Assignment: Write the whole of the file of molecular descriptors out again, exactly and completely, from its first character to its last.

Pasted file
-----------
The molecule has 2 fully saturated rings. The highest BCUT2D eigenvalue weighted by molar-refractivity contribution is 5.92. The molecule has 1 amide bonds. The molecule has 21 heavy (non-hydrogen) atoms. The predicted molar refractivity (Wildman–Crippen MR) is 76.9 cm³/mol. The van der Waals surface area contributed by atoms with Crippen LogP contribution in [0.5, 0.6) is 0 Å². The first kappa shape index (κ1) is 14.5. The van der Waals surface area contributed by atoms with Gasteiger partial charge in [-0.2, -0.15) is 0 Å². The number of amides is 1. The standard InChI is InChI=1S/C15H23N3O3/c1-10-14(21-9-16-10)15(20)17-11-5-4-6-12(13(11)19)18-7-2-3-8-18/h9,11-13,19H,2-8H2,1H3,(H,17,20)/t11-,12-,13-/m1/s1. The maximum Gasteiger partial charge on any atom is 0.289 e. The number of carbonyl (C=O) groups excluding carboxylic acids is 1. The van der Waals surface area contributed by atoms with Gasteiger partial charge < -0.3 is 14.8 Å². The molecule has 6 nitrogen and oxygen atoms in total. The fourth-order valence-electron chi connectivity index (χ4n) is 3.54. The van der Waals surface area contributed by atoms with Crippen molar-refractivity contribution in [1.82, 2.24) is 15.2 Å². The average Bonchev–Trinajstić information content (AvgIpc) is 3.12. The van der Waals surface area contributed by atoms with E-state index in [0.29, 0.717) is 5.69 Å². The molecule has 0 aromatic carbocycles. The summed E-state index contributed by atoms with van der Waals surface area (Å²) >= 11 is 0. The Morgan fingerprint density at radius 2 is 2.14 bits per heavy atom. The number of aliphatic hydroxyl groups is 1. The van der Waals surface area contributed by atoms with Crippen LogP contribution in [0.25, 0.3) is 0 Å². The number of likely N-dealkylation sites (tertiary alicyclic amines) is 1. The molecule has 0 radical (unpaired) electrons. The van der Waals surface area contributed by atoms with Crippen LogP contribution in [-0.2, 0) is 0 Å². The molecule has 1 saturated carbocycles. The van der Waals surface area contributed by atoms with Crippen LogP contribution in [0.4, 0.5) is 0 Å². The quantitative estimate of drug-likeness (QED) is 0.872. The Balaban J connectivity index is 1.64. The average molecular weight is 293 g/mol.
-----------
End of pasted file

The molecule has 2 fully saturated rings. The highest BCUT2D eigenvalue weighted by molar-refractivity contribution is 5.92. The molecule has 1 amide bonds. The molecule has 21 heavy (non-hydrogen) atoms. The predicted molar refractivity (Wildman–Crippen MR) is 76.9 cm³/mol. The van der Waals surface area contributed by atoms with Crippen LogP contribution in [0.5, 0.6) is 0 Å². The first kappa shape index (κ1) is 14.5. The van der Waals surface area contributed by atoms with Gasteiger partial charge in [-0.2, -0.15) is 0 Å². The number of amides is 1. The standard InChI is InChI=1S/C15H23N3O3/c1-10-14(21-9-16-10)15(20)17-11-5-4-6-12(13(11)19)18-7-2-3-8-18/h9,11-13,19H,2-8H2,1H3,(H,17,20)/t11-,12-,13-/m1/s1. The maximum Gasteiger partial charge on any atom is 0.289 e. The number of carbonyl (C=O) groups excluding carboxylic acids is 1. The van der Waals surface area contributed by atoms with Gasteiger partial charge < -0.3 is 14.8 Å². The molecule has 6 nitrogen and oxygen atoms in total. The fourth-order valence-electron chi connectivity index (χ4n) is 3.54. The van der Waals surface area contributed by atoms with Crippen molar-refractivity contribution in [1.82, 2.24) is 15.2 Å². The average Bonchev–Trinajstić information content (AvgIpc) is 3.12. The van der Waals surface area contributed by atoms with E-state index in [0.29, 0.717) is 5.69 Å². The molecule has 0 aromatic carbocycles. The summed E-state index contributed by atoms with van der Waals surface area (Å²) >= 11 is 0. The Morgan fingerprint density at radius 2 is 2.14 bits per heavy atom. The number of aliphatic hydroxyl groups is 1. The van der Waals surface area contributed by atoms with Crippen LogP contribution in [0.25, 0.3) is 0 Å². The number of likely N-dealkylation sites (tertiary alicyclic amines) is 1. The molecule has 0 radical (unpaired) electrons. The van der Waals surface area contributed by atoms with Crippen LogP contribution in [-0.2, 0) is 0 Å². The molecule has 1 saturated carbocycles. The van der Waals surface area contributed by atoms with Crippen LogP contribution in [0.4, 0.5) is 0 Å². The quantitative estimate of drug-likeness (QED) is 0.872. The Balaban J connectivity index is 1.64. The average molecular weight is 293 g/mol.